The First Day

It was a horrible day for everyone. Nobody has seen such firepower before. He told me about this Iraqi soldier who jumped in front of the American tank trying to aim his R.P.G. at it, but he was killed when the tank fired a cannon shell at him. My brother was telling me how he started collecting the flesh of that soldier, and cried: “It was total madness — Ahmad, in a matter of minutes, everything was burned and everyone was dead. I still cannot believe what happened.” When I first saw that crusxhed pickup truck, in a way I was happy. I was happy that the Americans are finally here and they are going to save us from Saddam, but after a few hours, and after all the death I saw, I started wondering whether saving us from Saddam was a good idea, because we weren’t expecting such a thing, and I know that using violence in Iraq does not generate anything else but more violence. It has been five years since that day and the violence is still on. And I don’t know if it ever will stop. [Violence begets violence everywhere. – dancewater]


VIDEO: Survival Sex

As a result of the Iraqi invasion many Iraqi girls have fled the violence to Syria. In order to survive and support their families many girls resort to prostitution.

The Drama of Iraqi Refugee Women and Children in Syria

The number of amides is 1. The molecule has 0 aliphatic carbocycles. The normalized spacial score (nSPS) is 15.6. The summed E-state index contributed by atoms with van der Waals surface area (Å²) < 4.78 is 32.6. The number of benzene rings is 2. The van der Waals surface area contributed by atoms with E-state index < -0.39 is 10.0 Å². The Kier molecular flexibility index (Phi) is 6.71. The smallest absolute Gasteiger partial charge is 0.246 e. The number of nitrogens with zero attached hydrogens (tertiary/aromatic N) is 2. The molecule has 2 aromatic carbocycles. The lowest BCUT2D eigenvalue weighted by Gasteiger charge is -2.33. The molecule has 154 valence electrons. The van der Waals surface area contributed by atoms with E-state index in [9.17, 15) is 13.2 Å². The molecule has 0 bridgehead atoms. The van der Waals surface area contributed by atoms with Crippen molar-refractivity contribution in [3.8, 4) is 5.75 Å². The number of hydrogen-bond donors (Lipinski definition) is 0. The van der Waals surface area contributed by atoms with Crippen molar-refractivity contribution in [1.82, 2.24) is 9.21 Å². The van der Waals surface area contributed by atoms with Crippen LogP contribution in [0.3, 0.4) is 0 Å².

Most of the refugees were women and children with different backgrounds and mixed socio-economic classes. Almost half of those people have a university or have postgraduate degree according to a survey done by IPSOS. Ninos Bar Karmo, who lived three years in Jaramana Syria, explains their dramatic arrival at the settlement: "People where happy to escape from violence but they were also sad for leaving their homes without seeing a future." They migrated to Syria in huge numbers. The Syrians were very surprised by so many refugees. Trucks, buses and cars carried thousands and thousands of people to no future.

A resident of Syria confirmed that some of the refugees were rich but not all of them. Later he added; "There were some families who couldn't afford any rent too." Some rich Sunnis started businesses especially; Assyrian Christians depended on their families or relatives in USA and Europe." Also, a priest from Damascus said; "The Kurdish government of north Iraq, tries to help Christians who are in financial trouble in the suburbs of Damascus." The fact that some of the refugees were rich doesn't cover the truth of severe economical crisis between some refugee families. Bar Karmo states that there are a lot of Iraqi children and widow women on the streets of Damascus whose husbands were kidnapped or killed because of the conflict of Iraq. After living five years in Syria most of them became already teenagers and even some of them were born in Syria. The life has been very tough for widows and children. Not all of them were lucky to get jobs.